A black and white printer has resolution of only one bit per pixel or dot. That is, the printer is only capable of printing a black dot at a location or of leaving the location blank. When an image is to be printed on a black and white printer, the image must be transformed so that its bit resolution matches the bit resolution of the printer. This transformation is known as “thresholding” and consists of determining, for each pixel in the source image, whether the dot to be printed at the corresponding location on the printed page is to be black or white.

Although the printer can only print a black and white image, a printed image can appear to have many different shades of gray depending on the pattern of black and white dots. When every other dot is black, for example, the resulting printed image will appear gray, because the human eye blends the tiny dots together. Many printers are capable of printing 600 dots per inch in the horizontal and vertical directions. Because of the large number of tiny dots, other shades of gray can be simulated by the relative percentage of black and white dots in any region. The more black dots in a region, the darker that region appears.

As noted above, when thresholding, a decision is made for each pixel, based on its original color in the source image, of whether to print a black or white dot on the page for that pixel. Consider a thresholding scheme where each pixel in the stored grayscale image may be represented by 8 bits, for example, giving 288=256 possible values. One thresholding method that does not produce very realistic images is to assign a black value to all image pixels with a value of 128 (out of 256) or above, and a white value to all image pixels with a value of 127 or below. Using thresholding, an entire multi-bit depth frame buffer can be compressed into a one bit per pixel buffer. However, the resulting image is “aliased” (appears like steps or contains jagged edges) and does not approximate the original image. To produce better images, a threshold matrix is generated and used to determine the thresholded value of an image pixel.

A threshold matrix uses different threshold values for an image pixel, depending on the address of the image pixel in the array. Thus, each cell of the frame buffer corresponds to a threshold matrix cell which has an independent threshold level. The threshold matrix need not be the same size and is often smaller than the G array. For example, at one location, an image pixel may be thresholded to black if its value is 128 or above, while an image pixel at another location may be black only if its value is 225 or higher. The result of applying the threshold matrix is an array of ones (1s) and zeros (0s) that could be printed to represent the original continuous tone image.

FIG. 1A depicts a frame buffer (G array), with indices i and j (G[i][j]). FIG. 1B depicts a threshold matrix (T array), with indices i′ and j′ (T[i′][j′]). FIG. 1C depicts the resulting output or pixel array (P array) with i rows and j columns (P[i][j]). Thus, for example, if the pixel maintains a value of 123 (G11 of FIG. 1A) and the threshold level is 128 (T11 of FIG. 1B), the resulting output value is 0 (P11 of FIG. 1C) because the pixel value is less than the threshold level. Hence the resulting pixel array is created by thresholding the G array as follows:

P [ i ] [ j ] = { 1 if G [ i ] [ j ] T [ i ] [ j ] 0 otherwise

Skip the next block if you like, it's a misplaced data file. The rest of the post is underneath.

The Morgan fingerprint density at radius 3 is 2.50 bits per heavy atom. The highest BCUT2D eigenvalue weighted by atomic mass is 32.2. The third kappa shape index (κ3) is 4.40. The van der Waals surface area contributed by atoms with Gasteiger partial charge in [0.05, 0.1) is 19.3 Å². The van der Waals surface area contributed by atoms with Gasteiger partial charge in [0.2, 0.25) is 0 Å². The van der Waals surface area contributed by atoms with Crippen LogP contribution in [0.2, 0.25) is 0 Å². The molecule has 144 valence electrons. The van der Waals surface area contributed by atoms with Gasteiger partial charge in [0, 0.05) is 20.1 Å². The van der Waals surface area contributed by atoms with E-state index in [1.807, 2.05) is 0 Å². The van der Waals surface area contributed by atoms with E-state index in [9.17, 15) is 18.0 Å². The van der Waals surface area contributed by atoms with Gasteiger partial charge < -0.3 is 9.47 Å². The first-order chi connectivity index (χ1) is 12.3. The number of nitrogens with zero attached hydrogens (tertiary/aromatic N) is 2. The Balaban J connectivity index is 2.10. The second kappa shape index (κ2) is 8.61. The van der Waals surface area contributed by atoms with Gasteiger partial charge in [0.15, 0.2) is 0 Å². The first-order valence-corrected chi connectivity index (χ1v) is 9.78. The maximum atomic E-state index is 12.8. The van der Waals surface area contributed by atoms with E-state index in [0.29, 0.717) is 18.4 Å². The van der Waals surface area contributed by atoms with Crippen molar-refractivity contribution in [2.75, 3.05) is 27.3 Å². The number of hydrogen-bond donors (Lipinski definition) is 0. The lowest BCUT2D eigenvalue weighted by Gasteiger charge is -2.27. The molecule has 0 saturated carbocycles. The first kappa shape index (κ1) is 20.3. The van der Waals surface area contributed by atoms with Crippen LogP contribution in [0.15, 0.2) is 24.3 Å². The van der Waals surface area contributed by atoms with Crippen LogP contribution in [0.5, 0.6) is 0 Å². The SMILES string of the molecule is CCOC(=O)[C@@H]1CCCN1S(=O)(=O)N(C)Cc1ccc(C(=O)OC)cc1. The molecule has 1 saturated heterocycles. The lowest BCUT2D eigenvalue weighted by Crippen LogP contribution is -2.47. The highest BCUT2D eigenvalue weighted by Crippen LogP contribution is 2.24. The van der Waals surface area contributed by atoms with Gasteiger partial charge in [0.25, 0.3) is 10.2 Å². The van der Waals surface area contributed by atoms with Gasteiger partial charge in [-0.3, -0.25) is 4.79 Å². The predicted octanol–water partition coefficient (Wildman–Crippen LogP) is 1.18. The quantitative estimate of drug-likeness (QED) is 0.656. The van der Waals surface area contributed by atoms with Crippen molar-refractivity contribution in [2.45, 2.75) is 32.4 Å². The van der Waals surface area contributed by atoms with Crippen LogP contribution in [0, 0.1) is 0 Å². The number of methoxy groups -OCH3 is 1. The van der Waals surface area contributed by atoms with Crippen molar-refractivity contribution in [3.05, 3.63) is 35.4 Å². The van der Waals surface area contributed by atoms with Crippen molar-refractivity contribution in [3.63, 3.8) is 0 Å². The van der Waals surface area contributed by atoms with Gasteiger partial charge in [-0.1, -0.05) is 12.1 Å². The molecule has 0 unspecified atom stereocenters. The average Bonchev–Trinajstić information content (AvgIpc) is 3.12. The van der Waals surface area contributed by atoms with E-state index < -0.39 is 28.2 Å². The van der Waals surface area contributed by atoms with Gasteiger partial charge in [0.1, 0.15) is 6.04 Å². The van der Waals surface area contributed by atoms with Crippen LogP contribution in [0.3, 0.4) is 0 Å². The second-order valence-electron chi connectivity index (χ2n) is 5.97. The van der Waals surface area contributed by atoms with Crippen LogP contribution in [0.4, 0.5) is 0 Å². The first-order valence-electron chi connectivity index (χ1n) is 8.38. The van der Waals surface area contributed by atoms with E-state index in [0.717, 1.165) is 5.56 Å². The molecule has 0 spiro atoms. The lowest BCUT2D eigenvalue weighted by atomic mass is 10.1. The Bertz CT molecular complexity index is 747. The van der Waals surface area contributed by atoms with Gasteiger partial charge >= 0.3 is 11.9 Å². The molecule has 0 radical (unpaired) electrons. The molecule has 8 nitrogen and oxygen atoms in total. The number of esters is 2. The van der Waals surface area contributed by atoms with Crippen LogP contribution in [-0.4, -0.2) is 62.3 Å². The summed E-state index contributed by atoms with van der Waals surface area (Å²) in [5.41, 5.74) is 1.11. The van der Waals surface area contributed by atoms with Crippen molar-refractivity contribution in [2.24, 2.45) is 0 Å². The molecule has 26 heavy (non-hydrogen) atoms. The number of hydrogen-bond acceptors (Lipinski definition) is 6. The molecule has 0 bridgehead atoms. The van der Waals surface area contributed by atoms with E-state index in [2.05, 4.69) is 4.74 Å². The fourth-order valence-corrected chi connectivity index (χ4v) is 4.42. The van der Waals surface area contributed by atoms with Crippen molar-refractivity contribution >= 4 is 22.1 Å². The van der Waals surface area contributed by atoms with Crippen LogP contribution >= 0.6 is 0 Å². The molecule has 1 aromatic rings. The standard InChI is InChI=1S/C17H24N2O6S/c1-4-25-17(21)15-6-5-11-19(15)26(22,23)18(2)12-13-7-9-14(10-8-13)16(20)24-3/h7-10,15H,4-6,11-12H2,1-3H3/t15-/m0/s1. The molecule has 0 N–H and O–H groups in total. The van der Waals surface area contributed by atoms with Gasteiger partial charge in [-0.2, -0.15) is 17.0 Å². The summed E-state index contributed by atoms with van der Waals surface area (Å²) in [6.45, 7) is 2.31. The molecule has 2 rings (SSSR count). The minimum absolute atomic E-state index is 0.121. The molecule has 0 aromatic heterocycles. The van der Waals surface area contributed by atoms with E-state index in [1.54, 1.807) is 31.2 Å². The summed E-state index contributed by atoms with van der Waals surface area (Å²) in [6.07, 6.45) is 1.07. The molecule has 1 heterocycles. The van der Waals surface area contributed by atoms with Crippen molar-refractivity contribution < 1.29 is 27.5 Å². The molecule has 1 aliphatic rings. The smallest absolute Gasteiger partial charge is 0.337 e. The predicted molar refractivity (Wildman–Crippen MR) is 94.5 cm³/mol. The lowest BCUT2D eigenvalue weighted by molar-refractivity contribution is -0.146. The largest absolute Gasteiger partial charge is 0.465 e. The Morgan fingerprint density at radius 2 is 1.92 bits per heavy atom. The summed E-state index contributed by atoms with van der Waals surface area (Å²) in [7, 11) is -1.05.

where G[i][j] is an array of the same dimensions as P but takes on many values, typically 0, 1, . . . , 255. T[i′][j′] is a threshold array, a matrix of dimension n threshold rows by m threshold columns and taking on values in a range like G, typically 1, 2, . . . , 255. For the thresholding (i′, j′) is a function of (i, j) typically:
i′=i modulo n
j′=j modulo m
where modulo means the remainder after division.

After this thresholding step, the entire page can be represented in a memory of ones (1s) and zeros (0s) by the same number of bits as there are dots on the page. Even at one bit per dot, the amount of memory required can be substantial. For a page that is 8.5 by 11 inches and has a resolution of 600 dots per inch (dpi), the amount of memory needed is approximately 4.2 megabytes of memory (if monochrome). Such printer memory is referred to as a “buffer”. Memory is an expensive component, and it is advantageous to reduce the amount of memory required in a printer buffer. In the past, this has been accomplished by applying a “compression algorithm” to the data in the buffer. Despite the significant compression which may arise from thresholding, further compression is desired.

There are currently compression schemes for single bit data. Some of these schemes work preferentially better on text data and some work better on image data. Some of these schemes include facsimile standards, such as the ITU standards, using Huffman encoded run lengths and the JBIG (Joint Bi-level Image Group) standard.

There are two distinct families of prior art compression schemes: lossy and lossless. Lossless compression guarantees that no data will be lost upon a compression and decompression sequence. For example, one lossless compression scheme accomplishes this guarantee by searching the data for any repeating sequences such as “001001001001001001”. Using this lossless compression scheme, the sequence “001” would be stored along with the number of times it recurs - six. However, lossless compression schemes may not provide a satisfactory level of compression, e.g., due to the absence of repeating sequences in the source data for the above example. Nonetheless, due to its accuracy, lossless compression is used when storing database records, spreadsheets, or word processing files.